> >>>>>>>> the same object store.
> >>>>>>>> - The granularity of locking for dynamic transactions is not
> specified
> >>>>>>>> (all the spec says about this is "do not acquire locks on any
> database
> >>>>>>>> objects now. Locks are obtained as the application attempts to
> access
> >>>>>>>> those objects").
> >>>>>>>> - Using dynamic transactions can lead to dealocks.
> >>>>>>>>
> >>>>>>>> Given the changes in 9975, here's what I think the spec should say
> for
> >>>>>>>> now:
> >>>>>>>>
> >>>>>>>> - There can be multiple active static transactions, as long as
> their
> >>>>>>>> scopes do not overlap, or the overlapping objects are locked in
> modes
> >>>>>>>> that are not mutually exclusive.
> >>>>>>>> - [If we decide to keep dynamic transactions] There can be
> multiple
> >>>>>>>> active dynamic transactions. TODO: Decide what to do if they start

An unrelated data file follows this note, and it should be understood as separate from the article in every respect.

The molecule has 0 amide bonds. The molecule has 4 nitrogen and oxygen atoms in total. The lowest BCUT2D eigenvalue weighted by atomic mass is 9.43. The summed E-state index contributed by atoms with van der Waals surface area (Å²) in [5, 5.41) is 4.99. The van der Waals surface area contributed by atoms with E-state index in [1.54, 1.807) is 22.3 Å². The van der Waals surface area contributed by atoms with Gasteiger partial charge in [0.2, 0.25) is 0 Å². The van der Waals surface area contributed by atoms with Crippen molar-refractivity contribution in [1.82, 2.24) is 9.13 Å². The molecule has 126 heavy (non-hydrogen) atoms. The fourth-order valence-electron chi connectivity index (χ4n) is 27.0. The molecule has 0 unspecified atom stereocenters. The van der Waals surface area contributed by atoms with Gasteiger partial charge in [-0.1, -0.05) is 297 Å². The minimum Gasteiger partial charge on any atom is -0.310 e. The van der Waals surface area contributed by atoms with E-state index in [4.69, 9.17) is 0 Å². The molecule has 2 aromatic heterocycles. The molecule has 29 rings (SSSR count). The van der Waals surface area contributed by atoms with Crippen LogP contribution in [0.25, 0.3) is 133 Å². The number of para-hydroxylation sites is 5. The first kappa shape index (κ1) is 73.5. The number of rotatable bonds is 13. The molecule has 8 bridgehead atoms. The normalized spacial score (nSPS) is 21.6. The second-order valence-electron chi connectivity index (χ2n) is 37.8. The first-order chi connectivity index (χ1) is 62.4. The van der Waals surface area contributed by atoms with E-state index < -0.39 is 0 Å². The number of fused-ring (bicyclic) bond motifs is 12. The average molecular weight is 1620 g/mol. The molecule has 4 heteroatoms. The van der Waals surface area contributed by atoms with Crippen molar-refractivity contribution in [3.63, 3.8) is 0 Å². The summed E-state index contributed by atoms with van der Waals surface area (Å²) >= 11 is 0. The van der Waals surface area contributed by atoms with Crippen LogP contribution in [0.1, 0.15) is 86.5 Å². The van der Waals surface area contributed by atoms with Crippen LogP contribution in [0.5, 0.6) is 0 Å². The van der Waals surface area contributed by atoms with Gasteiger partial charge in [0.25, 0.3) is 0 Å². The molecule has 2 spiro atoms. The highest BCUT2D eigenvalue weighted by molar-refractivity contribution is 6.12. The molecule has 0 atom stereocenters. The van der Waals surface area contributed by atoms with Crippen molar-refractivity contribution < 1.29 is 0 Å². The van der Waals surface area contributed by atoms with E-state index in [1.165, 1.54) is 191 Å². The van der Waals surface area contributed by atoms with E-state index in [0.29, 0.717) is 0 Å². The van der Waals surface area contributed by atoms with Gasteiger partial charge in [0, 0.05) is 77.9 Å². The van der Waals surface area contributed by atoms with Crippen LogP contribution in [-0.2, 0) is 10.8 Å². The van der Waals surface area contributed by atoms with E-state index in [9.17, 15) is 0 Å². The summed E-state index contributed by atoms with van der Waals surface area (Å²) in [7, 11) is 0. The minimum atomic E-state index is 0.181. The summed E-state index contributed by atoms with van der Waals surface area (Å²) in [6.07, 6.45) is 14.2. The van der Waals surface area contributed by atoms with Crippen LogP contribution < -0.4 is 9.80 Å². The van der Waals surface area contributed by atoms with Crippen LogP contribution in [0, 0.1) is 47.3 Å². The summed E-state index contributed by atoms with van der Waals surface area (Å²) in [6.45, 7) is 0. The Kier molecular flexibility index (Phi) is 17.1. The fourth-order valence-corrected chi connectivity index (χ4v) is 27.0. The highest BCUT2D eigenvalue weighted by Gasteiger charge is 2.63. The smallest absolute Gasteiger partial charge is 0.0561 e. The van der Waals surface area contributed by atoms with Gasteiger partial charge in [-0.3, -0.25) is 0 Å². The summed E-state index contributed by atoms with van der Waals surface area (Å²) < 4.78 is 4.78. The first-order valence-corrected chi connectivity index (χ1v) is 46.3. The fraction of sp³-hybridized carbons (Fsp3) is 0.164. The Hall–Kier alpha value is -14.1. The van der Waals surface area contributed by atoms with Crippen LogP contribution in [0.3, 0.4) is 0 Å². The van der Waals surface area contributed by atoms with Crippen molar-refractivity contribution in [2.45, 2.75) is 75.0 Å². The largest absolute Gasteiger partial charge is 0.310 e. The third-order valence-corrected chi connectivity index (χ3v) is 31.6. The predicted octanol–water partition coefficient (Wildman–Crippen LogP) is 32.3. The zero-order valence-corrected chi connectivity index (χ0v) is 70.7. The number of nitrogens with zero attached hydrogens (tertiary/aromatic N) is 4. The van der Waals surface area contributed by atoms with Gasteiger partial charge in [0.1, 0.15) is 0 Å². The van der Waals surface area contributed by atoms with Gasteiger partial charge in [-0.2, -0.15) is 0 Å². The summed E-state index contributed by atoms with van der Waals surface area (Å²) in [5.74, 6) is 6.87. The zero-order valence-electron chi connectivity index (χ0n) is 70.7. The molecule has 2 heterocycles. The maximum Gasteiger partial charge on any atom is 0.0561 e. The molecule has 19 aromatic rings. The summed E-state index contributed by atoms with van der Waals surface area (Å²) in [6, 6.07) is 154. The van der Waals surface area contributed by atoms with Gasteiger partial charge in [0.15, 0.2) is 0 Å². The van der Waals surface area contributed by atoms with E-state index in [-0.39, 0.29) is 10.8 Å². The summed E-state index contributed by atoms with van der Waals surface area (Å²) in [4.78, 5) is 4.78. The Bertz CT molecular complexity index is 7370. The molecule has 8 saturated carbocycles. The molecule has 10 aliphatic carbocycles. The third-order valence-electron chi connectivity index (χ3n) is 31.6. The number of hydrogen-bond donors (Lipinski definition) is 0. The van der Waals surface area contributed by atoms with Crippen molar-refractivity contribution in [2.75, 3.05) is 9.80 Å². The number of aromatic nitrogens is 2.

> >>>>>>>> overlapping:
> >>>>>>>>   -- proceed anyway and then fail at commit time in case of
> >>>>>>>> conflicts. However, I think this would require implementing MVCC,
> so
> >>>>>>>> implementations that use SQLite would be in trouble?
> >>>>>>>
> >>>>>>> Such implementations could just lock more conservatively (i.e. not
> allow
> >>>>>>> other transactions during a dynamic transaction).
> >>>>>>>
> >>>>>> Umm, I am not sure how useful dynamic transactions would be in that
> >>>>>> case...Ben Turner made the same comment earlier in the thread and I
> >>>>>> agree with him.
> >>>>>>
> >>>>>> Yes, dynamic transactions would not be useful on those
> implementations, but the point is that you could still implement the spec
> without a MVCC backend--though it would limit the concurrency that's
> possible.  Thus "implementations that use SQLite would" NOT necessarily "be
> in trouble".
> >>>>
> >>>> Interesting, I'm glad this conversation came up so we can sync up on
> assumptions...mine where:
> >>>> - There can be multiple transactions of any kind active against a
> given database session (see note below)
> >>>> - Multiple static transactions may overlap as long as they have